3.7. I Need to Connect via Modem (GUI Tools)
As of this writing, still over half of those in the U.S. who connect to the Internet use telephone modems. While the availability of broadband service is increasing, it is not always affordable or available in the user's geographic area. With the problems associated with the digital divide, those with less money are more likely to connect via telephone modem. And with the lower costs associated with Linux, you as a Linux geek are more likely to have to support home users on single computers with telephone modems.
As a Linux geek, you've probably raved about the advantages of Linux to your friends and relatives. But as a Linux geek, you may be annoyed when they ask, "How do I get on the Internet?"
You'll have to remember that in many cases, these users may not even know that they're using a telephone modem, except for noticing that they can't use the phone.
As of this writing, there is no universal GNOME-based GUI tool to connect to the Internet via telephone modem on our selected distributions. If you need a GNOME-based tool, I personally recommend GNOME PPP. It's available on Debian-based repositories and can also be download and compiled from its current developer home page (in Serbia): http://www.icmreza.co.yu/blogs/vladecks/en/?page_id=4.
The best available tool for regular users who connect via telephone modems, in my opinion, is KPPP. It works equally well on the GNOME and KDE desktop environments. Unfortunately, KPPP does not work for all ISPs; I describe some workarounds available in "The AOL Problem" section later in this annoyance.
3.7.1. Key Tools
Linux GUI tools are frontends to command-line tools. KPPP is no exception. Before you can connect via a telephone modem, you first need to make sure it's accessible via Linux. One handy tool for this purpose is wvdialconf update , which detects installed modems and documents associated settings in /etc/wvdial.conf. If KPPP has problems, you can cross-check its settings against the updated version of this configuration file.
However, you don't have to install the wvdial package before installing KPPP. The only packages you need are the ones containing KPPP, its dependencies (which sometimes include some basic KDE packages), and ppp. It's best to use your favorite update tool (apt-get, YaST, up2date, yum) to install the right package, as it detects and installs any needed dependencies. For example, the following command installs KPPP and dependencies on Red Hat/Fedora distributions, respectively (KPPP is part of the Red Hat/Fedora kdenetwork RPM):
up2date -u kdenetwork yum install kdenetwork
On Debian Linux (Sarge), KPPP is part of its own package, so you can install it with a command such as:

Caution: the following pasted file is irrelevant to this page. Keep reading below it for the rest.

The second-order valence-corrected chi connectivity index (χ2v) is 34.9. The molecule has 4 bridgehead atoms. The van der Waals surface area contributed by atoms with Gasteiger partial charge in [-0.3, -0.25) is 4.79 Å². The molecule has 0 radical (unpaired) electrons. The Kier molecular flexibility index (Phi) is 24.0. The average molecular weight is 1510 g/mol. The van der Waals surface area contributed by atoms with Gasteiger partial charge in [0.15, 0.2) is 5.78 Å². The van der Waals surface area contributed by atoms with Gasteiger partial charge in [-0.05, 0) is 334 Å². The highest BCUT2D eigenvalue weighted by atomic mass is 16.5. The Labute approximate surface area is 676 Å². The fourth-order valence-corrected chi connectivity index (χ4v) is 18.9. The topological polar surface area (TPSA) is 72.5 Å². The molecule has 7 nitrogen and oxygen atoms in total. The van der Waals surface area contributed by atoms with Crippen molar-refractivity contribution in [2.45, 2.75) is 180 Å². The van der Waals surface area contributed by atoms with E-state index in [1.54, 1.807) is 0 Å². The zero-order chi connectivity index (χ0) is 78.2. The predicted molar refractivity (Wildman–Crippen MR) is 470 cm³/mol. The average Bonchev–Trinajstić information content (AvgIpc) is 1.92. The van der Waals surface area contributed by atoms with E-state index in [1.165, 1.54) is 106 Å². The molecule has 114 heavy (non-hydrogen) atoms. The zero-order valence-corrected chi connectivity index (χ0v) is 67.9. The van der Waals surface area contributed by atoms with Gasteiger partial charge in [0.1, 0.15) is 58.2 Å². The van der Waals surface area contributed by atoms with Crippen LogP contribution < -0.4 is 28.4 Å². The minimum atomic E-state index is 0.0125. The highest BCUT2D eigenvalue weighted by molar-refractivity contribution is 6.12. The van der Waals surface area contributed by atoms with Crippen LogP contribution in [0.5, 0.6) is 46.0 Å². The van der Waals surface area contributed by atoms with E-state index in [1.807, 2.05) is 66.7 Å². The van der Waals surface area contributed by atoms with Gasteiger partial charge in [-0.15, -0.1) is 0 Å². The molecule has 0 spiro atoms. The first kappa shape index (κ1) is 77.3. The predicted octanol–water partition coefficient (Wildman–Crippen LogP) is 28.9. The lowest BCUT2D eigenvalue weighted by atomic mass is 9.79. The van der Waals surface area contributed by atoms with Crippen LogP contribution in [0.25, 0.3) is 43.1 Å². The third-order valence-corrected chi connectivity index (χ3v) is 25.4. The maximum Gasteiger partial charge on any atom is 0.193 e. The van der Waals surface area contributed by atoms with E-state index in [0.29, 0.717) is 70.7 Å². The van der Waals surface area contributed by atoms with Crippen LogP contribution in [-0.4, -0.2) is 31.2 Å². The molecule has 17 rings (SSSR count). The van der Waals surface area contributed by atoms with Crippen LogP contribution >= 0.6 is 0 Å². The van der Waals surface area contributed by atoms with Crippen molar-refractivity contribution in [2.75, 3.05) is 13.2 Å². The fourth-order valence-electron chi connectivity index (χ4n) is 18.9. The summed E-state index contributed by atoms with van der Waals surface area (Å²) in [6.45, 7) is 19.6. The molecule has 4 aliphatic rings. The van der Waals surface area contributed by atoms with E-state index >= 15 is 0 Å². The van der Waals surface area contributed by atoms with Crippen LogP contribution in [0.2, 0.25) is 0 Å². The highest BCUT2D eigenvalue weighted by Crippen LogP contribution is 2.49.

apt-get install kppp
Like Red Hat/Fedora, later versions of Debian Linux (Etch) include KPPP in the kdenetwork package. (Naturally, I use similar commands to install the wvdial package on each distribution.) Unfortunately, in SUSE Linux, unless you've configured a connection to an up-to-date apt repository, you can't run package updates from the console. To install the noted packages, you'll have to access YaST to install SUSE's wvdial and kdenetwork3-dialup packages.
3.7.2. Scanning for Modems
In many cases, modems are automatically detected during the installation and boot process. Generally, the device file associated with detected modems is linked to /dev/modem. In other words, when you run the following command:
ls -l /dev/modem
you'll see a link to the actual port associated with the modem, such as If there is no link, it's appropriate to run the wvdialconf update command. It's available with the wvdial package. Run it on your system. It scans available ports for a modem. For example, when I run the command on my Debian laptop, I see the following output:
Found a modem on /dev/ttySHSF0. Modem configuration written to update. ttySHSF0<Info>: Speed 460800; init "ATQ0 V1 E1 S0=0 &C1 &D2 +FCLASS=0"
While you can specifically point KPPP to this /dev/ttySHSF0 device file, many modem configuration tools assume there's a link to /dev/modem. If there is no link, you can create onein this case with the following command:
ln -s /dev/ttySHSF0 /dev/modem
If you need to recheck settings detected by the wvdialconf command, you'll find them in your /etc/wvdial.conf configuration file.
3.7.3. Configuring KPPP
Now, with your modem detected, the next step is to configure KPPP for your user's Internet Service Provider (ISP). But before you begin, you'll need to configure KPPP permissions to support access by all regular users, just in case they start KPPP from the command line. The steps vary by distribution:
To start configuring KPPP, take the following steps:
If successful, you can now pass on this configuration to your users. You can copy the configuration file, ~/.kde/share/config/kppprc, directly to your users' workstations.
3.7.4. The AOL Problem
If you're working with users who insist on connecting to the Internet via telephone modem to America Online (AOL), standard Linux PPP connections don't work and the solutions aren't easy. If the users are geeks, they may be able to download and install solutions such as those associated with the PengAOL project (available for download from http://sourceforge.net/project/showfiles.php?group_id=32335). However, as the associated home page is not active as of this writing, I cannot recommend it as a solution for you or your users. If you have problems, and developers are not available to help, you could be out of luck.
One other solution is the AOL Dialer, available as part of the Linspire Linux distribution. While officially it's still "beta" software, it is a GUI solution available for a Linux-based desktop distribution. Unfortunately, there are costs associated with Linspire, available from http://www.linspire.com/. Alternatively, Linspire comes preinstalled on several desktop PCsand even on a $500 laptop PC from Wal-Mart.